When Intel Corp. posted its best quarter ever this past week, industry watchers noted that the good news extends beyond the chip maker and touches on the high-tech industry and possibly the U.S. economy.
Intel, on the strength of strong server chip sales, reported hefty earnings for the second quarter of fiscal 2010. The chip maker reported net income of $2.9 billion for the quarter ended June 26. That is a turnaround from the $398 million loss the company reported in the same quarter a year ago.
The results topped even Intel's own expectations, and its gross margins came in at 67%, passing Wall Street's expectations of 64.1%.
And that, according to various analysts, can only be good news for the tech sector and the economy at large.
"We appear to be at the front end of what could be a strong refresh, which is very good for the technology segment in general," said Rob Enderle, an analyst with the Enderle Group. "This reflects a rising tide, which could raise all boats. Intel is a bellwether for the technology segment. The entire economy is based on things other than technology though, so we need to see other segments, and hiring in general, improve as well. But this is one of the strongest indicators that things could be improving."
Industry analyst firms have been forecasting strong microprocessor and PC sales for 2010.
IDC analysts last month said they expect nearly 20% growth in global PC sales this year. And in January, IDC predicted the PC chip market was on its way back after the dark days of the recession.
The uptick in expectations is linked to an easing of economic troubles, coupled with renewed consumer and corporate buying to give the PC industry a much-needed boost. While the once-growing netbook market is slowing, there's been renewed vigor in the desktop market, with that segment of the industry showing its first yearly growth since the second quarter of 2008.
Intel's record-breaking second-quarter numbers are the latest indication that the chip industry may be pulling itself out of the economic doldrums.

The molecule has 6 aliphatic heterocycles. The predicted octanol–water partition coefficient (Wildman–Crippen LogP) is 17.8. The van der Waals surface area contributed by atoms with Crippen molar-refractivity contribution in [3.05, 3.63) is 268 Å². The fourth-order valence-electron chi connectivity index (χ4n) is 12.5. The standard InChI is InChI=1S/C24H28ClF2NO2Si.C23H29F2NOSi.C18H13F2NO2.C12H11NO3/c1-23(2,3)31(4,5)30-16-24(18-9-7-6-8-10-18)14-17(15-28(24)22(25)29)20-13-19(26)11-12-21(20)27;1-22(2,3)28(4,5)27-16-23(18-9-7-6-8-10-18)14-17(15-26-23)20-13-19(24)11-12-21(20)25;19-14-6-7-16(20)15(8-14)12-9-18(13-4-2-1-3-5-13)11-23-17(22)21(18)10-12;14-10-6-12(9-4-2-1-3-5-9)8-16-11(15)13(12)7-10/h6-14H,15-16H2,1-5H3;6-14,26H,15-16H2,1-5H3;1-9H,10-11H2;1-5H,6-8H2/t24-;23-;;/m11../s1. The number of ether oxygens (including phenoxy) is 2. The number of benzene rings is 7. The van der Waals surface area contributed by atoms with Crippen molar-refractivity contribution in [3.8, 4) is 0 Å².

"The demand environment for PC processors has improved because enterprises are opening up IT spending in servers and corporate clients, particularly notebooks," said Shane Rau, an IDC analyst. "Intel is the biggest semiconductor company, and semiconductors are in so many devices that people buy now, so there's a strong tie to the GDP."
Last October, Intel CEO Paul Otellini said companies that had held tight to purse strings during the worst of the recession would have to relax their grip so they could replace aging desktops, laptops and servers. According to Otellini, the economy had already hit bottom, and corporate executives would soon have to start spending again.
Intel rival Advanced Micro Devices, meanwhile, didn't show the same success that Intel did. Last Thursday, AMD reported a net loss for the second quarter of fiscal 2010, breaking a streak of two consecutive quarters of profitability.
Enderle said AMD's slip isn't a sign of overall industry trouble. It's simply not the bellwether that industry heavyweight Intel is.
"AMD actually beat the street. The problem is they are bleeding on the server side a bit because Intel is executing so well there," he added. "On the desktop and mobile side they are actually stronger then they have ever been... Intel is the bellwether for this segment, but, once again, AMD's desktop numbers were vastly better than expected and their hit was competitive and not related to a market problem, so their results also support a recovery."
Dan Olds, an analyst with The Gabriel Consulting Group, said the key point to be made here is that Intel is doing well, and AMD is hanging on, because companies are starting to spend again. And that's just what the economy needs to happen.
"First, companies that have postponed technology purchases due to the economy are now moving ahead with at least some of their plans," Olds said. "Secondly, corporations are using technology to cut their costs in other areas, and companies like Intel and others are the beneficiaries. This doesn't mean that we're necessarily coming out of the recession, but, for technology companies, it means that things ain't so bad."
Sharon Gaudin covers the Internet and Web 2.0, emerging technologies, and desktop and laptop chips for Computerworld. Follow Sharon on Twitter at @sgaudin or subscribe to Sharon's RSS feed . Her e-mail address is firstname.lastname@example.org.